As an American Indian woman and a first-generation college graduate, I understand what it is like to be different.
Since I have always attended mainstream institutions, I thought I understood the struggles of walking in two worlds, and as I approached my dissertation in education at Capella University, I developed a strong interest in cross-cultural issues. The research I found addressed the experiences of minority students at mainstream institutions, but there was a void in the research related to the experiences of teachers who differed ethnically from their students at minority-serving institutions.
As a faculty member at the College of Menominee Nation (CMN, Keshena, WI), I saw many faculty members attempt to acclimate to a very new environment with varying levels of success. I wanted to understand what it was like for them to adjust to the expectations and culture of a tribal college or university (TCU), and this became the focus of my dissertation.
For my project, I conducted a qualitative study that consisted of interviews with eight non-Indian faculty members at a tribal college in the West. I thought that by understanding their thoughts and experiences, trainings could eventually be developed to support their needs.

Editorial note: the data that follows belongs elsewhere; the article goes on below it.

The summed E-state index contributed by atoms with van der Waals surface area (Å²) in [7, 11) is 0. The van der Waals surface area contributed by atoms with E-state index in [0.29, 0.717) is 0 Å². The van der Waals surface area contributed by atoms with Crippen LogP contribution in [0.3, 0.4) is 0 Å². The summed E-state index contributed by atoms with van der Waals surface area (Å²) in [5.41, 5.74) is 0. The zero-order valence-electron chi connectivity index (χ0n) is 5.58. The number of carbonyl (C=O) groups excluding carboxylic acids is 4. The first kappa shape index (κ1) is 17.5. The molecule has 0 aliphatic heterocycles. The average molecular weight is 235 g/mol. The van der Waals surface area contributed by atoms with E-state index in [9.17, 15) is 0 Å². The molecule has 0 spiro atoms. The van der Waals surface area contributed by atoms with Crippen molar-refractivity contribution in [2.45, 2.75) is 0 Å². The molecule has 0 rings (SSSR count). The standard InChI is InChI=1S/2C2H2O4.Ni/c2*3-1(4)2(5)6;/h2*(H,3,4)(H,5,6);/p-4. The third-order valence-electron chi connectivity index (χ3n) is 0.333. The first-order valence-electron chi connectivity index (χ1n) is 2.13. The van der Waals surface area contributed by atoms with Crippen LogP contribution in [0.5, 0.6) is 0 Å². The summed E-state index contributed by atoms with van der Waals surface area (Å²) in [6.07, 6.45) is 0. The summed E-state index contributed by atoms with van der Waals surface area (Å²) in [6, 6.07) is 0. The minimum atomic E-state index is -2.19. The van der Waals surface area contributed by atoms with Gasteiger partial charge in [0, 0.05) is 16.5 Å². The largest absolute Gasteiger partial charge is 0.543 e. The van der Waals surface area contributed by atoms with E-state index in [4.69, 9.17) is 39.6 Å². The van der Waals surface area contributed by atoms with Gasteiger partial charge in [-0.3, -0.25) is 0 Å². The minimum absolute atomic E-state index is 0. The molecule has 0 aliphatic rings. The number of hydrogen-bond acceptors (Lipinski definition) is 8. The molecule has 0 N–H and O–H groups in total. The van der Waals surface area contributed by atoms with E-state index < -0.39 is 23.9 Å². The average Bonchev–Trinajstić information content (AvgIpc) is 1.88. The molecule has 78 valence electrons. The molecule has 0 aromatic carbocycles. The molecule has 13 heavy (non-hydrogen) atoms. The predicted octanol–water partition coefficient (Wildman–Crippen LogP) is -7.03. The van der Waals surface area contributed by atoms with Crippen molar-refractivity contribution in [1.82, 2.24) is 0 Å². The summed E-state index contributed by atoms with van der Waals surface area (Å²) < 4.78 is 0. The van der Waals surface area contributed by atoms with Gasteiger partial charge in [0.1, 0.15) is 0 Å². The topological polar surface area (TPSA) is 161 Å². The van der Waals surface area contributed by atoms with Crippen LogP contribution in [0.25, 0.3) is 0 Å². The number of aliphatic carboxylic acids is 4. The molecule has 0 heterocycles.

Initially, I assumed that sudden immersion into another culture would cause some dissonance within individuals. Since TCUs are mission-driven institutions charged with incorporating culture, I wanted to know how non- Indian faculty members felt about fulfilling this responsibility. What did it feel like to be held responsible for teaching curriculum through a cultural lens that was new to them? I reasoned that it might be similar to the experiences of Jews teaching at a Catholic school and so might be relevant to many people.